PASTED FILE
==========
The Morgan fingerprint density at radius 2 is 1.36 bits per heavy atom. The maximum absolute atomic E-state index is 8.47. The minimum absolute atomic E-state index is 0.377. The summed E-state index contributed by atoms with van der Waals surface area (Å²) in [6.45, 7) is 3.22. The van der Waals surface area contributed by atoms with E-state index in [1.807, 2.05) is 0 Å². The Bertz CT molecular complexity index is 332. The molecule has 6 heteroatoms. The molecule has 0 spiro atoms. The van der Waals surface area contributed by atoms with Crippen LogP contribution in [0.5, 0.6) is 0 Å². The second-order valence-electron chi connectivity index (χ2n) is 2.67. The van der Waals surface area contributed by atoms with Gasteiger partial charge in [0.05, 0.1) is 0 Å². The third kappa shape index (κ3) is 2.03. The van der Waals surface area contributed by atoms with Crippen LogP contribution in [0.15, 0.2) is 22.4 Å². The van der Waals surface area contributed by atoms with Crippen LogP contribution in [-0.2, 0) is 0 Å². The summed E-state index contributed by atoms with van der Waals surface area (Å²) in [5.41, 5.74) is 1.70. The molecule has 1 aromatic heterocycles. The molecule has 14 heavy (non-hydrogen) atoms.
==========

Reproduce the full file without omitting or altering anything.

The Morgan fingerprint density at radius 2 is 1.36 bits per heavy atom. The maximum absolute atomic E-state index is 8.47. The minimum absolute atomic E-state index is 0.377. The summed E-state index contributed by atoms with van der Waals surface area (Å²) in [6.45, 7) is 3.22. The van der Waals surface area contributed by atoms with E-state index in [1.807, 2.05) is 0 Å². The Bertz CT molecular complexity index is 332. The molecule has 6 heteroatoms. The molecule has 0 spiro atoms. The van der Waals surface area contributed by atoms with Crippen LogP contribution in [0.5, 0.6) is 0 Å². The second-order valence-electron chi connectivity index (χ2n) is 2.67. The van der Waals surface area contributed by atoms with Gasteiger partial charge in [0.05, 0.1) is 0 Å². The third kappa shape index (κ3) is 2.03. The van der Waals surface area contributed by atoms with Crippen LogP contribution in [0.15, 0.2) is 22.4 Å². The van der Waals surface area contributed by atoms with Crippen LogP contribution in [-0.2, 0) is 0 Å². The summed E-state index contributed by atoms with van der Waals surface area (Å²) in [5.41, 5.74) is 1.70. The molecule has 1 aromatic heterocycles. The molecule has 14 heavy (non-hydrogen) atoms.